Third view: "A more common way to locate deduction in the space of mental processes is to view it as a relatively self-contained system for checking or producing entailments." I.e., according to this view, we have special deductive mechanisms. This is consistent with experimental results, but causes problems for cognitive theory. Lots of higher cognitive processes have a deductive component. "We can regard the deduction component as supplying logical processes, such as instantination, to other mental operations; in doing so, though, we have elevated the component to a role that psychologists have usually ignored." Can we provide a general theory for deduction?
According to this approach, mental models are analogous to models from logic, and are used for deduction. But Rips wants to pursue another approach to a general model.
Assume standard decomposition of memory, in particular a limited capacity working memory. "Limited capacity implies that if a reasongin problem becomes too complicated, information may be forgotten and reasoning performance will degrade." Pointers from item to item in memory represent a wide variety of meaningful relations between items. Processes can write new sentences and create new pointers. "The idea is that the rules create mental proofs by producing newly deduced sentences in working memory, and strining them together with entailment pointers. The proofs might be solutions to logical or matehmatical problems, but they will more usually concern everyday tasks that the system is undertaking."
Basic unit in Rips' system is a metnal predicate. Operations can be used to make more complex sentences out of basic predicates. memory uses labeled entailment pointer to say one sentence has been deduced from another. "We can also label an entailment pointer with the name of the inference rule that is responsible for the new sentence." So, proof literally gets written out, step by step, in working memory!
Rips' system uses basic types of AND Introduction, AND Elimination, and IF Elimination, but requires additional constraints. "Some of the connective rules create massive inefficiencies if we allow them to produce all possible entailments from a set of premises." Solution -- distinguish two types of sentences, assertions vs. subgoals. "The trick to constraining AND Introduction and similar rules is to use them only when they can produce a subgoal." (NB: Basic theme here -- Rips needs to convert logical or computational form of the rule into an algorithmic version that is relative efficient!).
System also needs rules for comparitn names, variables, constants; and for connective rules that can handle variables and constants.
Example of system in action -- Towers of Hanoi puzzle. Previous work has shown that there are lots of strategies for solving this problem, such as goal recursion. This strategy can easily be expressed in terms that Rips' model can handle. The result: the model solves the problem. "This example should help clarify how it is that a system based on deduction rules can guide cognition in tasks that aren't specifically deductive. ... This does not mean that cognition is nothing but deductive reasoning. It is simply that a deduction system is rich enough to suport and to coordinate a variety of procedures, some of which may not directly deal with entailments."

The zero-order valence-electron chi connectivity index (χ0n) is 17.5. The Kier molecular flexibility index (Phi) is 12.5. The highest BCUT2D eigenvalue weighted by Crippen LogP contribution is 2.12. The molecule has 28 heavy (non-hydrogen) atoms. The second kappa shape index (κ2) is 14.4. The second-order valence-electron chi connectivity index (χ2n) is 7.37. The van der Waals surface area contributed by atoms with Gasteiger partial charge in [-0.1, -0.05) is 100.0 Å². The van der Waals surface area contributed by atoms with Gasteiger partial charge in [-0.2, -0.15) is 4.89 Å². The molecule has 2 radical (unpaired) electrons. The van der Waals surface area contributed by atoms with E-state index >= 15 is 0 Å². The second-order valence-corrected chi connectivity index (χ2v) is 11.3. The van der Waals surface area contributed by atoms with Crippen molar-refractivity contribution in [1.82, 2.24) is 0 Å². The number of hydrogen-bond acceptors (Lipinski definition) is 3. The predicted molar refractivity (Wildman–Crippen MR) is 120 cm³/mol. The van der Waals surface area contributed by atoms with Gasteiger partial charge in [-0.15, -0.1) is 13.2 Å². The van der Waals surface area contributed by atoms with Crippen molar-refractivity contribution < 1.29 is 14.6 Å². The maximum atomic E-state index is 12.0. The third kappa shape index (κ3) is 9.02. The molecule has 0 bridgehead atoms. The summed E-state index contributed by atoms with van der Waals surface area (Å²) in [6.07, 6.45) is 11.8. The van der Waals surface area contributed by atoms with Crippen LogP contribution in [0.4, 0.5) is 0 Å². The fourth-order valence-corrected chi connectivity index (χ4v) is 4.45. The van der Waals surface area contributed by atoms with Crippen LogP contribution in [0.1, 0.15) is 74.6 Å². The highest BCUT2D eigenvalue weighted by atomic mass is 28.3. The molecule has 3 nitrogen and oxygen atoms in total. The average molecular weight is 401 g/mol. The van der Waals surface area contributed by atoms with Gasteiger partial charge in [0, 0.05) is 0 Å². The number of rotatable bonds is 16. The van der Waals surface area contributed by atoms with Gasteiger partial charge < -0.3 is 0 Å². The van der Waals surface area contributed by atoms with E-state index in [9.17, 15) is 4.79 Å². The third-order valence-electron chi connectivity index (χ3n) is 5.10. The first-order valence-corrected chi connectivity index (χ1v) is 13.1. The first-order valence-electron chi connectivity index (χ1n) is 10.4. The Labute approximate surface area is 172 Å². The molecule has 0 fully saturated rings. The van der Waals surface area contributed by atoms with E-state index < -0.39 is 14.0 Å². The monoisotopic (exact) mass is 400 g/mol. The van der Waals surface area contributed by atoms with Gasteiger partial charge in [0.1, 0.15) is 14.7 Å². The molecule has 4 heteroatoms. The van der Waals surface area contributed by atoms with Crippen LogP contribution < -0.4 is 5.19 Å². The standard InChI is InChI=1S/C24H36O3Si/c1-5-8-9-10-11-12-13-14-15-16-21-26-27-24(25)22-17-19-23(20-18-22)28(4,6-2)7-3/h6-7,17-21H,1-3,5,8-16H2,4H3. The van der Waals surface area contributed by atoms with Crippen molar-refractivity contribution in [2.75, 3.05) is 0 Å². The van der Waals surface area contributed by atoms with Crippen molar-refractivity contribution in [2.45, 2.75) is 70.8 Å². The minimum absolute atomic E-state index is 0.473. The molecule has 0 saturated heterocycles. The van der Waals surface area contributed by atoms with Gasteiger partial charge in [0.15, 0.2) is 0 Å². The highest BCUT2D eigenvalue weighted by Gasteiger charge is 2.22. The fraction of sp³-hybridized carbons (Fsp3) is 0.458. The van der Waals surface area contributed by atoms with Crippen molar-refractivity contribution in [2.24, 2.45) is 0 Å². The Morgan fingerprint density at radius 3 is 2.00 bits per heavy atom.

What evidence supports Rips' model? (1) Argument evaluation results -- ratings of problem easiness reflect the number of steps that the model would require to solve the problem. Ditto for ease of actually solving the problem! (2) RT differences are consistent with the model's prediction that forward rules are easier to use than backward ones. (3) Verbal protocols are consistent with the model. (NB: How do these three types of evidence relate to the kind of evidence that we talked about being required to establish the strong equivalence of a model??).
People make mistakes, though, which seems to be evidence that is not consistent with the model. But errors might be due to resource limitations, and not to errors in reasoning. What about effects of bias, or nonlogical reasoning? Rips' move is to say that there is a fall back mechanism, where you use biases or other strategies when, for whatever reason, the deductive system fails.
"How can we reconcile the primitive character of the entailment relaton with evidence for human mistakes on deduction problems? ... We've seen...that there are many ways in which deduction `errors' can materialize even in a system taht operates strictly in accord with logical rules. Although the individual parts of a problem might be obvious, the correct judgement may fail to occur,due to the number or the variety of component steps, to memory or time limits, to interference from related information in memory, and to many other factors."